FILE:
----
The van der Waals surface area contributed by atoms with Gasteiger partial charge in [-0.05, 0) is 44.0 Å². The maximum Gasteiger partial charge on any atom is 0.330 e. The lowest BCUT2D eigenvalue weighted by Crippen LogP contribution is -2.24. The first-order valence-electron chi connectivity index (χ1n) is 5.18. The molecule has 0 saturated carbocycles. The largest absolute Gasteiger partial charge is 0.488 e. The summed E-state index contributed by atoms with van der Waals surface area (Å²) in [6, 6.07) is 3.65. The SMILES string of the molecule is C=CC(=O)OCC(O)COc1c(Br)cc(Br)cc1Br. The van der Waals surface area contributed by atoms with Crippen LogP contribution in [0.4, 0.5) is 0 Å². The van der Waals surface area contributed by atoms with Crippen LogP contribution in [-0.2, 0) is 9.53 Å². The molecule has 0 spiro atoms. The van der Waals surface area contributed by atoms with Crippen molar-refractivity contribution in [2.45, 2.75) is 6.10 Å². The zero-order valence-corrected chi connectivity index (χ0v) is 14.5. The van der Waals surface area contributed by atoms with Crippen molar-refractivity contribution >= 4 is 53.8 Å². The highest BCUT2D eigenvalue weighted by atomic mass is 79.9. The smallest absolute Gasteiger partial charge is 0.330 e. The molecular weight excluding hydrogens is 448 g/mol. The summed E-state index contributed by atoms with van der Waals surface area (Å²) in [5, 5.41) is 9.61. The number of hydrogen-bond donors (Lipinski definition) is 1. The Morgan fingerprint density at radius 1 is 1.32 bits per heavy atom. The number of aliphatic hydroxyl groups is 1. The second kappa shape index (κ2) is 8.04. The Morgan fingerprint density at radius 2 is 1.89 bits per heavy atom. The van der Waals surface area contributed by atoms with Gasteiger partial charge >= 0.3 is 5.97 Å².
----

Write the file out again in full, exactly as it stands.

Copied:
The van der Waals surface area contributed by atoms with Gasteiger partial charge in [-0.05, 0) is 44.0 Å². The maximum Gasteiger partial charge on any atom is 0.330 e. The lowest BCUT2D eigenvalue weighted by Crippen LogP contribution is -2.24. The first-order valence-electron chi connectivity index (χ1n) is 5.18. The molecule has 0 saturated carbocycles. The largest absolute Gasteiger partial charge is 0.488 e. The summed E-state index contributed by atoms with van der Waals surface area (Å²) in [6, 6.07) is 3.65. The SMILES string of the molecule is C=CC(=O)OCC(O)COc1c(Br)cc(Br)cc1Br. The van der Waals surface area contributed by atoms with Crippen LogP contribution in [0.4, 0.5) is 0 Å². The van der Waals surface area contributed by atoms with Crippen LogP contribution in [-0.2, 0) is 9.53 Å². The molecule has 0 spiro atoms. The van der Waals surface area contributed by atoms with Crippen molar-refractivity contribution in [2.45, 2.75) is 6.10 Å². The zero-order valence-corrected chi connectivity index (χ0v) is 14.5. The van der Waals surface area contributed by atoms with Crippen molar-refractivity contribution >= 4 is 53.8 Å². The highest BCUT2D eigenvalue weighted by atomic mass is 79.9. The smallest absolute Gasteiger partial charge is 0.330 e. The molecular weight excluding hydrogens is 448 g/mol. The summed E-state index contributed by atoms with van der Waals surface area (Å²) in [5, 5.41) is 9.61. The number of hydrogen-bond donors (Lipinski definition) is 1. The Morgan fingerprint density at radius 1 is 1.32 bits per heavy atom. The number of aliphatic hydroxyl groups is 1. The second kappa shape index (κ2) is 8.04. The Morgan fingerprint density at radius 2 is 1.89 bits per heavy atom. The van der Waals surface area contributed by atoms with Gasteiger partial charge >= 0.3 is 5.97 Å².